13 Intriguing Facts About Andaman Krait
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13 Intriguing Facts About Andaman Krait

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The Andaman krait is a highly venomous snake found in the Andaman Islands. With its sleek black body marked by white bands, the Andaman krait is both beautiful and dangerous.

This snake’s venom is extremely potent and can cause paralysis, which often leads to suffocation if left untreated. Yet there is still much mystery surrounding the Andaman krait and its lethal powers.

Here are 13 intriguing facts about this lesser-known serpent of the sea:

Introduction

The Andaman Islands are a remote archipelago in the Bay of Bengal, closer to Myanmar and Thailand than the Indian mainland. Lush rainforests cloak these picturesque isles, which were long home solely to indigenous tribes.

In this isolated habitat evolved the Andaman krait, also called the Andaman Island krait or Blue krait. Reaching over 2 meters in length, this snake is the sole member of its unique species Bungarus andamanensis.

While related to other kraits on the Indian subcontinent, the Andaman krait has adapted to its island environment. Its potent venom and distinctive markings serve as a vital defense mechanism.

Yet there is still relatively little known about the Andaman krait compared to other snakes. From its varying venom composition to its role in the island ecosystem, this serpent remains full of secrets.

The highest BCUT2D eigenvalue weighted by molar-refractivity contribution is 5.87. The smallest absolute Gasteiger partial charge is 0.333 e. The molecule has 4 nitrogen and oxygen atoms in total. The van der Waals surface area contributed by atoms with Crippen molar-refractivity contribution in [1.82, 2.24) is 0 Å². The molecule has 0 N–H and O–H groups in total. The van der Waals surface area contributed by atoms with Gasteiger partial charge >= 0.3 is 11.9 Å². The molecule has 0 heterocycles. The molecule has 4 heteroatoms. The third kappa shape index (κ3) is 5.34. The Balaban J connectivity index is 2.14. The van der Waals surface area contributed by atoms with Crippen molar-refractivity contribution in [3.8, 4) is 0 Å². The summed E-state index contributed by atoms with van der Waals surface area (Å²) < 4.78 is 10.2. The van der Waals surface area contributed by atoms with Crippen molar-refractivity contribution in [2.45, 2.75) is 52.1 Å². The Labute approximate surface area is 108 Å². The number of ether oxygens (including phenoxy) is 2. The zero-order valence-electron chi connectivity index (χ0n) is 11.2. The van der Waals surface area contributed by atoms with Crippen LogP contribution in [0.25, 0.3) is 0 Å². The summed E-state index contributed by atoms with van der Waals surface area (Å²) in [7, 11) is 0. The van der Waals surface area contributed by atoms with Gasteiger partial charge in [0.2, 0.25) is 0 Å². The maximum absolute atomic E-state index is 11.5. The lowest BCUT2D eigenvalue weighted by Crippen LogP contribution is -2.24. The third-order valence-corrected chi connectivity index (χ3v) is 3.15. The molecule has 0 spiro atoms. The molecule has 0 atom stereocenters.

1. It Preys on Other Snakes

As a fierce hunter and predator, the Andaman krait mainly feeds on other snakes across the Andaman Islands. Its venom helps it rapidly immobilize other serpents, even those that are venomous themselves.

In particular, the Andaman krait is a regular predator of the Andaman cobra. It also feeds on smaller species like sea snakes.

2. Small Head, Slender Body

While the Andaman krait can grow over 6 feet long, its head is very small and narrow compared to other snakes. This allows it to easily navigate through small spaces and dense island vegetation.

Its slender body enables smooth, rapid movement to catch other snakes unawares. When threatened, the krait can deliver multiple quick bites with its small fangs.

3. Highly Potent Venom

The venom of the Andaman krait is extraordinarily powerful. Drop for drop, it is among the most toxic snake venoms in the world.

Unlike some cobra species that spit venom from a distance, kraits must actually bite to inject their toxins. But the potency of the Andaman krait’s venom means just 1-2 mg is enough to kill an adult human.

4. Venom Composition Varies

Interestingly, the venom composition of the Andaman krait can differ depending on its diet and habitat. Island populations of the snake tend to have slightly different venom makeup.

In general, the venom contains powerful neurotoxins and cardiotoxins that paralyze muscle function and disrupt heart activity. Specific toxins like haditoxin can rapidly block nerve signals.

Researchers are still studying how the venom varies across the Andamans and what exact mixture makes it so potent.

5. Causes of Paralysis and Suffocation

The swift acting toxins in the Andaman krait’s venom quickly paralyze muscles after a bite. Usually starting around the eyes and mouth, this paralysis soon spreads to the diaphragm and other critical respiratory muscles.

Ultimately, paralysis of breathing leads to suffocation unless antivenom is rapidly administered. Patients are unable to breathe without medical intervention and die within hours.